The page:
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Observational data for evolution of Hubble rate

  1. Dec 4, 2014 #1
    Is there any observational data available for evolution of Hubble rate? To give some context, read the dark energy FAQ by Sean Caroll here.

    He says:

    "If the universe is decelerating, the Hubble constant is decreasing. If the Hubble constant is increasing, the universe is accelerating. But there’s an intermediate regime in which the universe is accelerating but the Hubble constant is decreasing — and that’s exactly where we think we are."


    My question is: is there any observational data to prove that Hubble rate is decreasing, or is he just stating that the concordance model of cosmology predicts it to decrease with time?

    Looking at the Supernova data from Perlmutter et al, it seemed to me that the value of Hubble rate is actually increasing with time, but I may be wrong here!
     
  2. jcsd
  3. Dec 4, 2014 #2

    Chalnoth

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    Well, yes. This is precisely what supernova observations are used for.

    What is measured is the distance as a function of redshift, and distance can be computed as a particular integral over the Hubble expansion rate (technically, it's an integral over the inverse of the Hubble expansion). So each individual supernova gives you an estimate of the integral of the Hubble expansion rate from the time that supernova exploded to now. Add up the data from lots and lots of supernovae at different redshifts and you get an experimental estimate of how the Hubble expansion rate has changed over time.
     
  4. Dec 4, 2014 #3

    marcus

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    And it has clearly been decreasing over time, from the earliest time from which we can get data up to the present!

    the H(t) is not a SPEED (badly chosen units give that misleading impression) it is, rather, a fractional growth rate of distances. It is conveniently expressed as percentage increase per million years. If you look at the history you can see the decline very clearly.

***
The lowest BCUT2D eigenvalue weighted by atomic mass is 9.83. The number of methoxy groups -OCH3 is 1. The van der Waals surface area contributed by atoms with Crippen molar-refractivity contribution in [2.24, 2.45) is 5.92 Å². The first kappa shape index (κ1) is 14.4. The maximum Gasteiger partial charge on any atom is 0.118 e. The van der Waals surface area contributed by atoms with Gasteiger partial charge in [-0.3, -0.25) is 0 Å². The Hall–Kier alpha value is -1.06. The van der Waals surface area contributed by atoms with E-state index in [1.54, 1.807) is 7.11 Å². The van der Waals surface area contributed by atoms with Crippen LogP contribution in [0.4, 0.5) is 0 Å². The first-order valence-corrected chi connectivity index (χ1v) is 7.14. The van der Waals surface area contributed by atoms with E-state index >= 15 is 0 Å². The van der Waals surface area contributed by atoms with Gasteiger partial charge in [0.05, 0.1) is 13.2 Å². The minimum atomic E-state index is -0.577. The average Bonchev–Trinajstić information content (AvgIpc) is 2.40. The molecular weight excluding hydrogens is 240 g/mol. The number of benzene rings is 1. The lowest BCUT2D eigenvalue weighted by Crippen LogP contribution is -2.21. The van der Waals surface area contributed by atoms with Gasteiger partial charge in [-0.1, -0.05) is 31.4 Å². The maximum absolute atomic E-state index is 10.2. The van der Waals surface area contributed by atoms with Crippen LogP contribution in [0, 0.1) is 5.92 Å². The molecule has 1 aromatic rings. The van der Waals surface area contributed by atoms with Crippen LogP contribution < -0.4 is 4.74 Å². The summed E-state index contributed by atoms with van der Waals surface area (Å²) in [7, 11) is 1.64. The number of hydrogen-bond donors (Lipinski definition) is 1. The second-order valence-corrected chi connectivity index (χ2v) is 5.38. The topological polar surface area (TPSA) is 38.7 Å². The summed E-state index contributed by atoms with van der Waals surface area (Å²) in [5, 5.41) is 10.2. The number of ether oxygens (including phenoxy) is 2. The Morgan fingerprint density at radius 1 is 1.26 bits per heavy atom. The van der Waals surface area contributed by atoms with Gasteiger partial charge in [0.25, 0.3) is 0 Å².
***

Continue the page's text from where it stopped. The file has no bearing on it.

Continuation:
The current Hubble rate is measured at about 1/144 percent per million years. To check this get google to convert to more familiar units.
    Plug this into google
    (1/144) percent per million years in km/s per Mpc
    you should get 67.9 km/s per Mpc, close to the most recent Planck mission report figure.

    Or play around with google calculator and try, for example, 1/143 or 1/142 percent, it should give values slightly larger than 67.9

    This table shows the decline. In year 67 million the Hubble expansion rate was 1% per million years.
    In year 135 million it was 1/2 of one percent per million years
    In year 271 million it was 1/4 of one percent per million years
    In year 543 million it was 1/8 %
    In year 1.085 billion it was 1/16 %
    In year 2.159 billion it was 1/32 %
    ...
    ...
    In year 13.787 billion (now) it is 1/144 %

    you see how to read the table:

    [tex]{\scriptsize\begin{array}{|r|r|r|r|r|r|r|r|r|r|r|r|r|r|r|r|} \hline T (Gy)&R (Gly) \\ \hline 0.067&0.1\\ \hline 0.135&0.2\\ \hline 0.271&0.4\\ \hline 0.543&0.8\\ \hline 1.085&1.6\\ \hline 2.159&3.2\\ \hline 4.243&6.1\\ \hline 8.009&10.4\\ \hline 13.787&14.4\\ \hline 20.917&16.4\\ \hline 28.613&17.1\\ \hline \end{array}}[/tex]

    The table gives the Hubble RADIUS, which is the reciprocal of the distance growth RATE.
    R = c/H
    So the Hubble radius R grows in proportion as the percentage expansion rate H declines.
    and our calculator happens to give the Hubble radius, so one mentally converts to get H.
     
    Last edited: Dec 4, 2014
  5. Dec 5, 2014 #4
    Thanks for your inputs. Can you please let me know how these values of Hubble rate over time were measured? It would be great if you can point me to the source of these calculations.
     
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